So go ahead, belittle us. Belittle hardworking people for having hope and making their own luck. Just know that, as much as we want to brush it off, your words do leave an impression, do have some sort of impact and might also do some damage. Self-worth is a fickle thing.

On more than one occasion it has me in doubt if I was qualified or experienced enough for positions. The truth, of course, is that I’m not. But the struggle I’ve mentioned above is not helping that matter.

All these things together have me struggling. They make me doubt myself, question my sense of self-worth. Logic and feelings often don’t coincide and sometimes feeling low and a bit desperate is just something that has to happen to you. I am and it has. And this is why I’m writing these words. I write this to empower myself. To remind me that I am capable. I am worthy. I am good enough.

So go ahead, mock the youth. Mock the students and how they’re living ‘the life’. How they’re lazy and how all they do is party all night and sleep all day. I’m not going to disagree, but I know the truth and I know that there is always more than one side to a story. I do enjoy my life, but I am also one of the luckier ones. I have a family that supports me and a country in which uni fees aren’t too high.

However, I am sick and tired of being treated as cheap labour. Sick and tired of being looked down upon because I stand behind and not in front of a bar. Sick and tired of rude customers and even ruder bosses and large companies with no regard towards their employees.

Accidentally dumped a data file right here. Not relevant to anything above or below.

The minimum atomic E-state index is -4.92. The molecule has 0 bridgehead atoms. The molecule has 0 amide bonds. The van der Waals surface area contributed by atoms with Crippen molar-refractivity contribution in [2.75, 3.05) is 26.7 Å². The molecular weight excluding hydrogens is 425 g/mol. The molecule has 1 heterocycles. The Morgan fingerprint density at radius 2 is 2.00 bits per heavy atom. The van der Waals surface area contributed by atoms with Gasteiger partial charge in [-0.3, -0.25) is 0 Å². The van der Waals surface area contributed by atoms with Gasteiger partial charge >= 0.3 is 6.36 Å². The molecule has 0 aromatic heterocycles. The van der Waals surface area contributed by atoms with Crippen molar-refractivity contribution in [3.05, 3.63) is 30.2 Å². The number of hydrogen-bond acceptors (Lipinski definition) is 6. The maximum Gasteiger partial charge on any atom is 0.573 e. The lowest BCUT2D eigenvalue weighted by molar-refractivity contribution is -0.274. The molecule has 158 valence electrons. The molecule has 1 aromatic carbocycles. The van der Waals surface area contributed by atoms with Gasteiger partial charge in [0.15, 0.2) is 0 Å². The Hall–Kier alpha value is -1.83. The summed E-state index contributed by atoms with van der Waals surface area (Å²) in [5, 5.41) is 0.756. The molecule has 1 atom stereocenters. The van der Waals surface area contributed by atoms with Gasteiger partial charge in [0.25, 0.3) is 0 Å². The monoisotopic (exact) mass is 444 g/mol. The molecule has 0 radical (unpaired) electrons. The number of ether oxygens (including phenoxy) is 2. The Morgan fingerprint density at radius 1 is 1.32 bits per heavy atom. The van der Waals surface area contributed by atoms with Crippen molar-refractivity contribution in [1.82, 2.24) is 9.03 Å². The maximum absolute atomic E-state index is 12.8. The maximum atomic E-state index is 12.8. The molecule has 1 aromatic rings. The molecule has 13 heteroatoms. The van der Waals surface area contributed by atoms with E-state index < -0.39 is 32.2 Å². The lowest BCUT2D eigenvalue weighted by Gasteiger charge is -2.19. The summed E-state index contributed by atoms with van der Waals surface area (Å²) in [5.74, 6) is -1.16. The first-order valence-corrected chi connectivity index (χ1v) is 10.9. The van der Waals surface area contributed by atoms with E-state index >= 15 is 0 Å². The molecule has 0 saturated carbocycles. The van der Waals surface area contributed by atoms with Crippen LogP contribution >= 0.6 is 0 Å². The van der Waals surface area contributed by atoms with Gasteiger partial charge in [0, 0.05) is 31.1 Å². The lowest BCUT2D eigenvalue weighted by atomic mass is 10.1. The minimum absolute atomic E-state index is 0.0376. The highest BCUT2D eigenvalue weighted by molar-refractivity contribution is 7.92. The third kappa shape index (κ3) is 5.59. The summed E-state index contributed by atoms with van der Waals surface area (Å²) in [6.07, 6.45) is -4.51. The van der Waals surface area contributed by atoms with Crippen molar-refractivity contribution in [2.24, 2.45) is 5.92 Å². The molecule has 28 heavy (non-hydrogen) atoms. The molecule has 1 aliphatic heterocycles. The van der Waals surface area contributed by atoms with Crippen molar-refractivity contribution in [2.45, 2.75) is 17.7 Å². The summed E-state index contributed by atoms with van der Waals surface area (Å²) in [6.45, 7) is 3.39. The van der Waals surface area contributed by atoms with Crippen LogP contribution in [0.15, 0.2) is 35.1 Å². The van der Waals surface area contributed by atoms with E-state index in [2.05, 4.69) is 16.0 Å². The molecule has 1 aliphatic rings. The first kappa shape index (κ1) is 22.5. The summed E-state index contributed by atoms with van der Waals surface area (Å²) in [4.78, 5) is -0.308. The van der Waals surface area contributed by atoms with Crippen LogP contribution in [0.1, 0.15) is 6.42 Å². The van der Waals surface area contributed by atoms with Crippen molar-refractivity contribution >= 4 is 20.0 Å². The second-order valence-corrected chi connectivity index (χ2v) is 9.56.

So go ahead and mock us students. See how that works out for you – to belittle people that are just trying their best to finance their life as well as their studies. Just know that we work hard, and what you deride as ‘young individualism’ is what keeps us going, keeps us motivated.

Here’s to us, the students, and our neverending optimism. Here’s to the hope we carry in us that one day, this all will pay off. Here’s to priorities and sacrifice. Here’s to nights spent studying instead of partying.
Here’s to us. The young and determined ones. The ones that might not know where exactly we’re going or where we’ll end up, but know for sure that there’s a road there that’s worth all the hardships.

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Change?

I should maybe start this post with telling you the purpose of my stay here in Africa, as I’m not entirely sure I’ve mentioned it before.
I applied to come here to do an internship/voluntary work and I was intending to do a project on either HIV/Aids and Gender or Human Rights Promotion. However, both of these projects collapsed and it was in my hands to look for another project to occupy my time with.